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Accessibility in the Enterprise: Cloud Providers Help Out


A button that says "accessibility"
Image: alphaspirit -
As enterprise IT leaders plan for a collaborative future that takes into account WFH and hybrid work environments, they should pause and ask themselves: Are my technology choices useable — accessible — to all users, regardless of ability?
Of course, many enterprise IT leaders will already be making technology decisions with accessibility in mind, but those who haven’t face a practical reason for doing so now: Workers with disabilities have become a crucial part of the workforce. One statistic of note: Roughly 4.8 million workers with disabilities represented 3.2% of the total U.S. workforce, according to a Kessler Foundation survey. Additionally, the survey percentage of employed Americans with disabilities increased to 31% in June 2019, as opposed to 29.5% in June 2018.
And communications and collaboration vendors are doing their part to help further accessibility goals. Below we explore how communications tools and advanced speech technology have become a vital part of helping low vision, blind, deaf, and hard of hearing workers, inside and outside the enterprise.
Bringing Sight to the Blind with Twilio, Google
At its Signal customer and developer conference last week, Twilio addressed the topic of accessibility in a session that included Alexander Hauerslev Jensen, chief commercial officer of Be My Eyes, which provides an app that can connect low-vision and blind users with a network of sighted volunteers.
During the presentation, Jensen discussed how Be My Eyes uses Twilio’s video API for the app. A Be My Eyes app user points their video-enabled device at what they need help comprehending, and the sighted volunteer can explain what is happening, Jensen explained. A promotional video for Be My Eyes shows the app’s use for navigating a noisy train station or reading the expiration date on a carton of milk. The Be My Eyes app provides connectivity to Google, Microsoft, and other companies for accessible customer support, he added.
Google Cloud features a similar app, EyeSpace, in a YouTube video. With EyeSpace, a blind or low-vision user can point their video-enabled device at their surroundings to better understand the layout and what’s around them? Instead of a volunteer providing the description, EyeSpace generates a voice description of what’s in front of the user by using a combination of Google AI and neural networks.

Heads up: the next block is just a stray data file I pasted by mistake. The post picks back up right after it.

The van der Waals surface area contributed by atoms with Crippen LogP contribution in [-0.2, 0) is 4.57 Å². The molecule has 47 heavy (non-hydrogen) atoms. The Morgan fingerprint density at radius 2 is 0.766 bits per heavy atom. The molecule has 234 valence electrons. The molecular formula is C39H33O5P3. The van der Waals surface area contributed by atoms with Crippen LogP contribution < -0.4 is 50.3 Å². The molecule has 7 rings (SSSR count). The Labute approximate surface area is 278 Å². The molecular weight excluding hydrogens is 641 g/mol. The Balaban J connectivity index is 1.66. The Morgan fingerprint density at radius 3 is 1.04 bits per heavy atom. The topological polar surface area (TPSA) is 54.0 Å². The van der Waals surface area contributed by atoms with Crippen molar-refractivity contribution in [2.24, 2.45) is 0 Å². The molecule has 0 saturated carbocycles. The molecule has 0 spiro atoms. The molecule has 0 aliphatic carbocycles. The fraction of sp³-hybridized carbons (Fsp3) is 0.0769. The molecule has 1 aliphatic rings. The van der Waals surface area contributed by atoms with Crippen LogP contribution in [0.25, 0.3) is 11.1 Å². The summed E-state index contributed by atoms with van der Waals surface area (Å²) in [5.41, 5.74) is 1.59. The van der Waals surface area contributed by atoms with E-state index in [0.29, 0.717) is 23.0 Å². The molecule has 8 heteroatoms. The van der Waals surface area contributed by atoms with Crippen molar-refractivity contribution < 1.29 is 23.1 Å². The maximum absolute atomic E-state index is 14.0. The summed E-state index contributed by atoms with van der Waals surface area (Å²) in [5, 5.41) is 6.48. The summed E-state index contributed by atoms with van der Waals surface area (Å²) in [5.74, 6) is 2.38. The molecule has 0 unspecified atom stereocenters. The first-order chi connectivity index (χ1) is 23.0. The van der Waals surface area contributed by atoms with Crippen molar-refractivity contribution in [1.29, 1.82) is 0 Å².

While the Be My Eyes and EyeSpace demos focus on non-work-related activities, they’d be useful in enterprise settings, too. For example, a low-vision employee might use either when visiting a new office and needs some assistance to get around. If they need help reading an important work document, and a Braille version isn’t available, the user can connect with someone on Be My
Eyes for assistance.
Zoom Adds Accessibility Features to Video
Other vendors have revamped their video experiences to be more accessible. In a blog posted late last month, Zoom revealed several updates that can provide deaf and hard-of-hearing users with a better video experience. With the updates, users can highlight and pin multiple videos at once (not just the active speaker), Zoom said. In one possible use case, a deaf or hard-of-hearing user could pin and highlight the main speaker and a sign language interpreter so they can see both streams simultaneously, Zoom explained. Similarly, users can re-order the appearance of speakers and video streams via a drag-and-drop feature within the gallery view.
Other accessibility features include closed captioning and enhanced screen reader support. Closed captioning is available with professional captioners or can be relegated to a meeting participant, Zoom said. Users can control caption size through the Accessibility settings, and configurations with third-party caption providers are also available, according to Zoom. Similarly, Microsoft introduced live caption and speaker recognition for Microsoft Teams over the summer.
Building an IT Practice for All
While the topic of accessibility is a nuanced one, the communication and collaboration technology industry is uniquely positioned to address these challenges, and the above are just a few examples how vendors and organizations are tackling the issue head-on. Technology is just part of the puzzle though; the other (arguably more important) part being IT leadership. And just as the topic of racial and gender diversity have permeated the enterprise in recent year, accessibility should be a major focus for those looking to create inclusive workplaces.